Connor Moves Faster with Smaller Steps

It seems a bit counter-intuitive. If we break a training task down into more steps, it should take longer. However, the opposite is usually true. Smaller steps can get us to our goal quicker and often result in better quality behavior.

This came in handy several weeks ago when we picked up Connor from the sheriff’s department. Small steps are essential when training or retraining a horse, especially when the horse is hesitant or skeptical about the training goal.

When we picked up Connor, he absolutely did not want to be haltered or petted. He was fine with someone standing in front of him, but was really uncomfortable with a person at his neck or shoulder. We wanted to halter him and lead him into the trailer, instead of having to chase him in.

The woman at the sheriff’s who was helping us could not get close enough to get a halter on him. Instead of everything all at once, he needed lots of small steps. This would help him be successful, build his confidence, and show him that we weren’t trying to harm him.

I starting by approaching him, giving him a treat, then backing away. I gradually got closer, until he was letting me stand at his shoulder. After that I started rubbing on his shoulder, then his neck, then over his neck.

Once he was okay with all of that, we ran back through all of those little steps. This time, however, I approaching him and then rubbed him all over with the halter. Pretty soon he stood still and let me put the halter on. He was still a bit tense, but he understood what I wanted.

If I had the luxury of several days to work with him, I would have broken this down into even more steps. I would have waited to make sure that he was not only standing still, but that he was more calm and relaxed at each step. Since picking him up, we’ve been working on some of this and he’s getting more relaxed about being approached and haltered. However, on the day we picked him up, we just wanted to be able to halter him as calmly and stress-free as possible.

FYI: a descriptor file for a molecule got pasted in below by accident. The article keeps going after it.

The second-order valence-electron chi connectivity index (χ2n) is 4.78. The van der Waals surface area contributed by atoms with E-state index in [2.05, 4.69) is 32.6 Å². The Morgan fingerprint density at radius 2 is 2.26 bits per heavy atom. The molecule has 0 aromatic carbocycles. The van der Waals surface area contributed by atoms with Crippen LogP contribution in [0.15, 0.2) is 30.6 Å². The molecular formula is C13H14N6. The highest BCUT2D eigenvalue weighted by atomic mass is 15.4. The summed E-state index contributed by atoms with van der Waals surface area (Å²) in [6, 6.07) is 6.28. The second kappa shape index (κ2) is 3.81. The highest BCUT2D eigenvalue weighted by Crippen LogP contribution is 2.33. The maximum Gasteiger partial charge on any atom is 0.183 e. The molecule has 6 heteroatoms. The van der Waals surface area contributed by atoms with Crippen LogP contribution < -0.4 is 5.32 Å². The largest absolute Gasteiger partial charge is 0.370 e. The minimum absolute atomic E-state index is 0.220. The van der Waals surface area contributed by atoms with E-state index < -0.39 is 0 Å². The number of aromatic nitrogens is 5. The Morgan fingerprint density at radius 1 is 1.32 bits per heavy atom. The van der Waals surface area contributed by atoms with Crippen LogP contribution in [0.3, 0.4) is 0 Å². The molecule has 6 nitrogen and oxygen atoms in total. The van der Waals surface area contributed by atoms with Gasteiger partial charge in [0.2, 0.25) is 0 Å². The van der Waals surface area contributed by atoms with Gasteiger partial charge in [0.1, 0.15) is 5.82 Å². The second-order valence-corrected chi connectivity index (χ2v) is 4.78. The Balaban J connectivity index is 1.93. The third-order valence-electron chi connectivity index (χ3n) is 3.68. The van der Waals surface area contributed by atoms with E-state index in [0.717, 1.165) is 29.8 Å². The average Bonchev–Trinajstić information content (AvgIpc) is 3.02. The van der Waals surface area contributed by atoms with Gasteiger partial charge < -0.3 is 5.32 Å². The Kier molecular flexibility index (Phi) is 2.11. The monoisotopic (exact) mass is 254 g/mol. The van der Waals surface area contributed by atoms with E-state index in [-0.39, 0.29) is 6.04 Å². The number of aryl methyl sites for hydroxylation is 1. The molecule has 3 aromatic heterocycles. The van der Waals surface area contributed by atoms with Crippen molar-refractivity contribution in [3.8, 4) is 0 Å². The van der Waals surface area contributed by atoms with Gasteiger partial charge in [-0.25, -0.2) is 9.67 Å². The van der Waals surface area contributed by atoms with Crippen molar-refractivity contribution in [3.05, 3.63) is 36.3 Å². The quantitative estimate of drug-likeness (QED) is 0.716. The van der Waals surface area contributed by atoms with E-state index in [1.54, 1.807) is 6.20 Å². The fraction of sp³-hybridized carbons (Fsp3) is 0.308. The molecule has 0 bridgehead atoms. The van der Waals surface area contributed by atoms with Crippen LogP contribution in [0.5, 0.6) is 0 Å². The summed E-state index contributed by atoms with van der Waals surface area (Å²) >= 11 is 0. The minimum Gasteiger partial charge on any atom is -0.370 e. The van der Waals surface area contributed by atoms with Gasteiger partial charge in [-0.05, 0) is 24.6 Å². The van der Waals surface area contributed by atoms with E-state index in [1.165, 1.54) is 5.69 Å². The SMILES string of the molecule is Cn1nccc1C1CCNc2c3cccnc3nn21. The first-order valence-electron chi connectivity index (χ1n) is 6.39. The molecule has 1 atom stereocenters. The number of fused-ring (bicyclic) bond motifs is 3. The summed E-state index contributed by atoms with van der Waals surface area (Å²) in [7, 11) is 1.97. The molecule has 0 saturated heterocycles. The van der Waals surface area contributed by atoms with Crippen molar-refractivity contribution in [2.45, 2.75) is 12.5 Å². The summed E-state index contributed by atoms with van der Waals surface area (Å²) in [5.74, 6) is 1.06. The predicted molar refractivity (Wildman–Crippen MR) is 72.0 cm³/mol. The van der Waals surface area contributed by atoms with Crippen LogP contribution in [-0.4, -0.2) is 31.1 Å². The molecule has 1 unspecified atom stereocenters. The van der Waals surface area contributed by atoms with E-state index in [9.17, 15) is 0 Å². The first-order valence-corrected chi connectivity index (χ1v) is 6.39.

Trailer loading was a similar process. We knew he had been in a trailer before, but he certainly was pretty hesitant about stepping into ours. So, we asked him to step as far as he would, then rewarded any effort with a treat and a break. Every time he took several steps forward, we backed up and started again. Lots of repetition with the first few steps at the beginning can really help build confidence. We gave him plenty of time to sniff the trailer, paw at the ramp and think about what was going on. Eventually, after just several approaches, he walked all the way into the trailer. He’ll need more training later on to gain more confidence with a variety of different trailers.

However, by asking him to do just a bit at each step, we were able to get a hesitant stallion haltered and loaded into a trailer in less than half an hour. The horse (as well as the people) remained calm and relaxed throughout the experience and no one got injured or stressed.

Small steps help us communicate exactly what we want and help our animal enjoy the training process. If a training task isn’t working or you find yourself getting frustrated, evaluate if you need to break your goal down into even smaller steps.

P.S. This beautiful boy is looking for a home. He has been gelding and we are currently evaluating him to see how much previous training he has had. He should be a great horse with further clicker training!

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